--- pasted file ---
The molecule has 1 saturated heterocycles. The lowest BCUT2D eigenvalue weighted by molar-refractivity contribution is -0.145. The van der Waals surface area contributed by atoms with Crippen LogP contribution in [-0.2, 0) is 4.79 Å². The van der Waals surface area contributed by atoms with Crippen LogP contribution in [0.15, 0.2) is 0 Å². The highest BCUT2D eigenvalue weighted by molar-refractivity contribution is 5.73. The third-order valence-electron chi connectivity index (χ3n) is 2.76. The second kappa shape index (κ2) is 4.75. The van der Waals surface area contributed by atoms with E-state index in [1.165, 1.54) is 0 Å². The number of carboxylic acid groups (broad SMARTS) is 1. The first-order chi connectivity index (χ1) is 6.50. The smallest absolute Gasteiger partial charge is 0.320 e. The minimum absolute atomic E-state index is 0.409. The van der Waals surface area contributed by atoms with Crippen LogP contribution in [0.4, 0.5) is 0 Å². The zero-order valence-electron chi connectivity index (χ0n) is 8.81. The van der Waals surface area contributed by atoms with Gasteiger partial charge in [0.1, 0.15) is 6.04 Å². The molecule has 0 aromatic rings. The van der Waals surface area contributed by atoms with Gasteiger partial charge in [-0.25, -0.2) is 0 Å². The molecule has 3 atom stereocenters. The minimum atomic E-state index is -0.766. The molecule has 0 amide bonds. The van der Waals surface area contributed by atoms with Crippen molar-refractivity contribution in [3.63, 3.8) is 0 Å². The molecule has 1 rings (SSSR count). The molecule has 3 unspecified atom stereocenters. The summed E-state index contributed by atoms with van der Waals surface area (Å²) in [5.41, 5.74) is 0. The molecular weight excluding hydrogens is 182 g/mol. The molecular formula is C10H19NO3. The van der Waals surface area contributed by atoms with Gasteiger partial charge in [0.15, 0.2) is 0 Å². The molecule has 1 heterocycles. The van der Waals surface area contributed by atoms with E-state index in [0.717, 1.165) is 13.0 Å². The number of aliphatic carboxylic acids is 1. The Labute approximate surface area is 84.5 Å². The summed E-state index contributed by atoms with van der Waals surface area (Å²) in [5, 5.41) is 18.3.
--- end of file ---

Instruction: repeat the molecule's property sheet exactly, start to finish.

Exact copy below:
The molecule has 1 saturated heterocycles. The lowest BCUT2D eigenvalue weighted by molar-refractivity contribution is -0.145. The van der Waals surface area contributed by atoms with Crippen LogP contribution in [-0.2, 0) is 4.79 Å². The van der Waals surface area contributed by atoms with Crippen LogP contribution in [0.15, 0.2) is 0 Å². The highest BCUT2D eigenvalue weighted by molar-refractivity contribution is 5.73. The third-order valence-electron chi connectivity index (χ3n) is 2.76. The second kappa shape index (κ2) is 4.75. The van der Waals surface area contributed by atoms with E-state index in [1.165, 1.54) is 0 Å². The number of carboxylic acid groups (broad SMARTS) is 1. The first-order chi connectivity index (χ1) is 6.50. The smallest absolute Gasteiger partial charge is 0.320 e. The minimum absolute atomic E-state index is 0.409. The van der Waals surface area contributed by atoms with Crippen LogP contribution in [0.4, 0.5) is 0 Å². The zero-order valence-electron chi connectivity index (χ0n) is 8.81. The van der Waals surface area contributed by atoms with Gasteiger partial charge in [0.1, 0.15) is 6.04 Å². The molecule has 0 aromatic rings. The van der Waals surface area contributed by atoms with Gasteiger partial charge in [-0.25, -0.2) is 0 Å². The molecule has 3 atom stereocenters. The minimum atomic E-state index is -0.766. The molecule has 0 amide bonds. The van der Waals surface area contributed by atoms with Crippen molar-refractivity contribution in [3.63, 3.8) is 0 Å². The molecule has 1 rings (SSSR count). The molecule has 3 unspecified atom stereocenters. The summed E-state index contributed by atoms with van der Waals surface area (Å²) in [5.41, 5.74) is 0. The molecular weight excluding hydrogens is 182 g/mol. The molecular formula is C10H19NO3. The van der Waals surface area contributed by atoms with Gasteiger partial charge in [0.15, 0.2) is 0 Å². The molecule has 1 heterocycles. The van der Waals surface area contributed by atoms with E-state index in [0.717, 1.165) is 13.0 Å². The number of aliphatic carboxylic acids is 1. The Labute approximate surface area is 84.5 Å². The summed E-state index contributed by atoms with van der Waals surface area (Å²) in [5, 5.41) is 18.3.